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Found Substrate 71 times.

Displaying results 1 to 10.

1. Active site (binding site)
A specific region of an enzyme where a substrate binds and catalysis takes place.

2. Adsorption fermentation (extractive fermentation)
A fermentation technique in which products of the fermentation are removed from the broth by adsorption onto materials such as carbon or polymers. Generally, the preferred method of doing this is to circulate the fermenting broth through the adsorbent substrate , because the fermentation products are often toxic to the microbes.

3. Affinity
Attraction between particles or substances to other particles or substances. In biological and biochemical fields, this term generally is a measure of the attraction of one biological molecule toward another molecule (which can be organic or inorganic), either to alter it, destroy it, or form a compound with it. Examples are enzyme s and their substrate s, or antibodies and their antigen s.

4. Allosteric
Used to describe some protein , especially an enzyme , in which a compound combines with a site on the protein other than the active site . This may result in a conformational change at the active site so that the normal substrate cannot bind to it. The allosteric property is useful in the regulation of enzyme activity.

5. Amphibolic
A metabolic pathway that can both create and destroy metabolite s (that is, it is both anabolic and catabolic ). Such an intermediate pathway allows using the breakdown products from one pathway as the substrate s, or ingredients, for a compound in another pathway.

6. Anchorage dependence
The phenomena that many mammalian cells won't culture properly unless they're grown in single layers of cells anchored to glass or plastic substrate s. This makes it difficult to culture such cells on a large scale. Only transformed cell s, hybridoma s and hematopoietic cells are easily grown in suspension cultures, which are preferred because they're easier to maintain.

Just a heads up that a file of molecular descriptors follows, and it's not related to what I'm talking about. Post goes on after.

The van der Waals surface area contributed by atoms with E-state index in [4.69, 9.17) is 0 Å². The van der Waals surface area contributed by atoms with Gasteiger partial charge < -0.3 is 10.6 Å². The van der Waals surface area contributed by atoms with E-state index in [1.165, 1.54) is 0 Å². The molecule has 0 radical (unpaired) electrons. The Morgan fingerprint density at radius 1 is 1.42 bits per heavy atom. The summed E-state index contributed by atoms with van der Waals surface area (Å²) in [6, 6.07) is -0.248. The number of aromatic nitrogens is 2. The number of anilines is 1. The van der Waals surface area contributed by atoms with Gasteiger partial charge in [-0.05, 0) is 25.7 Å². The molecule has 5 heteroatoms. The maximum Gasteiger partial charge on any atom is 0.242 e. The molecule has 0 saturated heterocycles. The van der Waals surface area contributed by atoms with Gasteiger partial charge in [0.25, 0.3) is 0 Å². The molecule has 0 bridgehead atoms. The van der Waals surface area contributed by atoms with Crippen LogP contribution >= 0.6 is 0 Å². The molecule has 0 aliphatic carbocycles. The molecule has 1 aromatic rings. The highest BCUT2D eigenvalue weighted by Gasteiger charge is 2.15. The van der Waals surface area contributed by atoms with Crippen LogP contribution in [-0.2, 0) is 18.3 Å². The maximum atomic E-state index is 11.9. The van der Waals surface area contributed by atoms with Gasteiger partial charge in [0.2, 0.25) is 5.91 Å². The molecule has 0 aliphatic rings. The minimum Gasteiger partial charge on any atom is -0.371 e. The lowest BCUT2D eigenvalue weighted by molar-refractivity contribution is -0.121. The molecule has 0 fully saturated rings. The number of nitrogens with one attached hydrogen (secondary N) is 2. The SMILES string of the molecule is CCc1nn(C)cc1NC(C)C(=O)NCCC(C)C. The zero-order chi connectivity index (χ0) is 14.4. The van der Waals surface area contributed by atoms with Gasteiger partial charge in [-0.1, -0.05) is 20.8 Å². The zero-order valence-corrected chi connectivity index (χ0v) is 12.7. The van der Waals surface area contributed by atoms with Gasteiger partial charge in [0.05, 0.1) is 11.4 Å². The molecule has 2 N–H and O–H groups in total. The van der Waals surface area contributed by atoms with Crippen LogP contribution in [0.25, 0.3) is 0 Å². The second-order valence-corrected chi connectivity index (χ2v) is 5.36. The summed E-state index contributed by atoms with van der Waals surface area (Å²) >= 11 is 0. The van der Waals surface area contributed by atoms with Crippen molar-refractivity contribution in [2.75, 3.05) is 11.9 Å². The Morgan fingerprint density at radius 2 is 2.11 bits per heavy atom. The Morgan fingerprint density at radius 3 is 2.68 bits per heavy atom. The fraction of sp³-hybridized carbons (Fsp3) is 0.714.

7. Animal cell culture
Mammalian cells are fragile and harder to grow than other cell types, but their large-scale culturing is an economic boon because it allows for the production of protein s that are otherwise difficult/expensive/unethical to extract from living organisms. There are two basic ways of culturing animal cells: * The cells are immobilized on a substrate and then perfused with culture medium ; * The cells are in a free suspension which is very gently mixed and aerated.

8. Aufwuchs
Complex assemblage of plants and animals living on the surface of a submerged mineral or organic substrate. It includes diatoms, blue-green algae , protozoa , rotifers and nematodes.

9. Avidity
The strength of a bond between an antibody and its antigen . Similar to affinity among enzyme s and their substrate s.

10. Bathyphyll
A leaf at the base of a stem with the function of attachment to a substrate.


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